The world of 3d printing, especially for those who deal with it at a hobby level, is unfortunately not free from problems. An unexpected event that can happen is that related to the obstruction of the nozzle of our hotend on the part of the filament. Fortunately, it does not happen often and in any case there are many ways to clean it, for example it is often sufficient to extrude a material with a higher operating temperature than the one causing the cork, or if the block was due to the abs, a bath of a few hours in acetone often solves the problem. In my specific case, the block was due to some plaque that I had neglected, causing it not only to deteriorate but also to dust. This caused, after a few minutes of printing, an obstruction of the nozzle which was not easy to remove with the most common methods. So I came up with a “soooo homemade” way to clean the nozzle.
What is warping? warping is that defect that is sometimes created in our prints due to a characteristic of the materials we use for our 3d prints whether it is PLA, ABS, PTFE etc etc and which in practice consists in the enrichment of the ends of the bases of the our 3d prints.
Let’s see better ….
Like most existing materials, plastic, of any kind, undergoes changes in volume due to thermal variations. When we go to heat the filament in our hotend, in addition to changing from a solid state to a fluid one, it undergoes a volume variation that can affect the result even in a quite evident way. This not only happens when it heats up but also when it gets cold, naturally with the opposite consequence and with different characteristics depending on the material used.
Now let’s think about a piece with a fairly wide base and see what happens at the time of the first layer. The heated filament, for example at 210 °, is deposited on a much colder surface undergoing a thermal alteration which varies its dimensions by decreasing them. The second layer built on the first will have a warmer base than the first and therefore will undergo a different thermal shock and so on the third and fourth layer.
One of the main characteristics of stepper motors is that of being able to perform a complete rotation divided into small sections. A complete rotation means a movement of 360° from a starting point on a circumference.
To simplify the concept, let’s imagine that we can turn the shaft of our stepper motor by 1° at a time, to make a complete rotation we will have to “tell” the motor to operate 360 times always in the same direction.
These small movements are the “steps” and we can easily understand that the level of precision that we’re going to get is defintely high. The stepper motors that are used for 3d printers generally have steps of 1.8° which means that to make a complete rotation we will have to operate our motor 200 times (200×1.8° = 360°), therefore we have an excellent level of accuracy.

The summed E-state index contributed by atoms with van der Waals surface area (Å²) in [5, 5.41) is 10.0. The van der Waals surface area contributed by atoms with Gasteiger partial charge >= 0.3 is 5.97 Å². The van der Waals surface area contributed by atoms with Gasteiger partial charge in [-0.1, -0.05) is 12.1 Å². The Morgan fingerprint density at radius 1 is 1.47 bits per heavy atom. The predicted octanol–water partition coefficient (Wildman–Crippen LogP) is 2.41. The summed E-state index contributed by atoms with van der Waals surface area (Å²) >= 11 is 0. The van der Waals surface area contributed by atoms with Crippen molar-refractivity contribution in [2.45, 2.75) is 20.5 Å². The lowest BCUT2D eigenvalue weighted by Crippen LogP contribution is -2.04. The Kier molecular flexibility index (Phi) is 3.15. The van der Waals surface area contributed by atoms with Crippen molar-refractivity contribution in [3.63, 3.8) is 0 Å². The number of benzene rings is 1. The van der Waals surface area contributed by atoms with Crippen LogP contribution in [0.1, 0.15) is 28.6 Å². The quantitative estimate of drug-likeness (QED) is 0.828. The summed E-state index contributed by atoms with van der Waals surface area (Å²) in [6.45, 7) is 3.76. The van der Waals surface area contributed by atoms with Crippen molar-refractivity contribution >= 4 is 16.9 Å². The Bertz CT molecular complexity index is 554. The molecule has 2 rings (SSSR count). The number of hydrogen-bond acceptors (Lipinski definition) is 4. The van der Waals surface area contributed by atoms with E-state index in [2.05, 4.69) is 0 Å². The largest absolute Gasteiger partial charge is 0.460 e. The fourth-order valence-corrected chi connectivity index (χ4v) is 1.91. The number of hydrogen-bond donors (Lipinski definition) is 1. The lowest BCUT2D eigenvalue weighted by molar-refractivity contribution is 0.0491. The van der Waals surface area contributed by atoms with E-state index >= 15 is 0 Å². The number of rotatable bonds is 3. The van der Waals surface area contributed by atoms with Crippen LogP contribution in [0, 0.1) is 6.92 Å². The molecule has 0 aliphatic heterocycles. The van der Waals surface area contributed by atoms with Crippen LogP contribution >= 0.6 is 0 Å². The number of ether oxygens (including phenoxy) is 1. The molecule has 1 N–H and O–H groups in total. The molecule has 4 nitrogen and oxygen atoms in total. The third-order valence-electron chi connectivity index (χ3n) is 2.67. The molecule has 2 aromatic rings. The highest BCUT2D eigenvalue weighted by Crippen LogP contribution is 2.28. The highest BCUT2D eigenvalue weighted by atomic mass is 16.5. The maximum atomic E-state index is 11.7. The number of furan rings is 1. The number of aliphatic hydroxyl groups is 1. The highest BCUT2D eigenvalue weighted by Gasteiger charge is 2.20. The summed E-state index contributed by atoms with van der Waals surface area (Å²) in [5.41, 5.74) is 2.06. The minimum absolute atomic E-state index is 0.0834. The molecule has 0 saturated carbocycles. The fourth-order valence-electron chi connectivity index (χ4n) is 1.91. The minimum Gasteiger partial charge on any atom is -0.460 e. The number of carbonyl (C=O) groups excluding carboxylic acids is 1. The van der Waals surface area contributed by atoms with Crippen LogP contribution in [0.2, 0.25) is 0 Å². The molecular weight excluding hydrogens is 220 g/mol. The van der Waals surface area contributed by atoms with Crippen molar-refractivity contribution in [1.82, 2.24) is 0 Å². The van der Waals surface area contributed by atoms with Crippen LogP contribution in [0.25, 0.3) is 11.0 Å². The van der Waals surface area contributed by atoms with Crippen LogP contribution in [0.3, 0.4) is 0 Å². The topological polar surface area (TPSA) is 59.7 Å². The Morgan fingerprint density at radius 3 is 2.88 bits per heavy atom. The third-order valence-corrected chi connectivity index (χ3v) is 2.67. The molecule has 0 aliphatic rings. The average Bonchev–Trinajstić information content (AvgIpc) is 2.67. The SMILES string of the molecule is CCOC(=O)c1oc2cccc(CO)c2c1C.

This precision is used to make really small movements with the moving parts of the 3d printer, this allows a remarkable level of accuracy and detail in our prints.
Thingiverse is a community created by Makerbot, one of the largest manufacturers of 3D printers. Born with the rapid spread of 3d printers, it has become one of the largest 3D design communities in the world, allowing you to share and download over a million files for free.
GrabCad belongs to Stratasys, America’s leading professional 3D printer manufacturer.Made up of a community of mechanical engineers, it contains everything, over 1,000,000 free files ranging from various genres, from mechanics to household items to costume jewelery.
A very important step to properly set up our 3d printer is tuning of driver’s Vref of the motor’s step by step. Very often a hasty calibration of these drivers leads to lose some steps or even to their break due to overheating…
tuning of driver Vref
I have used both the most current DRV8825 and the A4988 StepStick, both on different printers with different cards. The main difference between the two drivers concerns the capacity of current supplied and the number of managed steps: 2A and 16 microstep for the A4988, 2.5A and 32 microstep for the DRV8825. Obviously the cost varies and the A4988 are naturally cheaper.
retraction, what it is, what it is for and how it is regulated.
The retraction is the consequence of a series of precautions that we can adopt to avoid the phenomenon of “stringing” or … a spider web that forms especially in the case of small prints with cantilevered parts close together. This problem ruins the aesthetic aspect of our prints and produces an impressive amount of very small filaments that can also naturally detach from the piece and then fall into our 3d printer risking to end up on mechanical and / or electronic parts creating the related problems of the case.
Why are these little “hairs” created?
Suppose we have to print on a base two small solid cylinders at a short distance from each other. Our hotend, after having printed the base, will begin to create the two cylinders layer by layer, thus passing from a phase of extrusion of material to one of non-extrusion and again to one of extrusion. All in a relatively short time.
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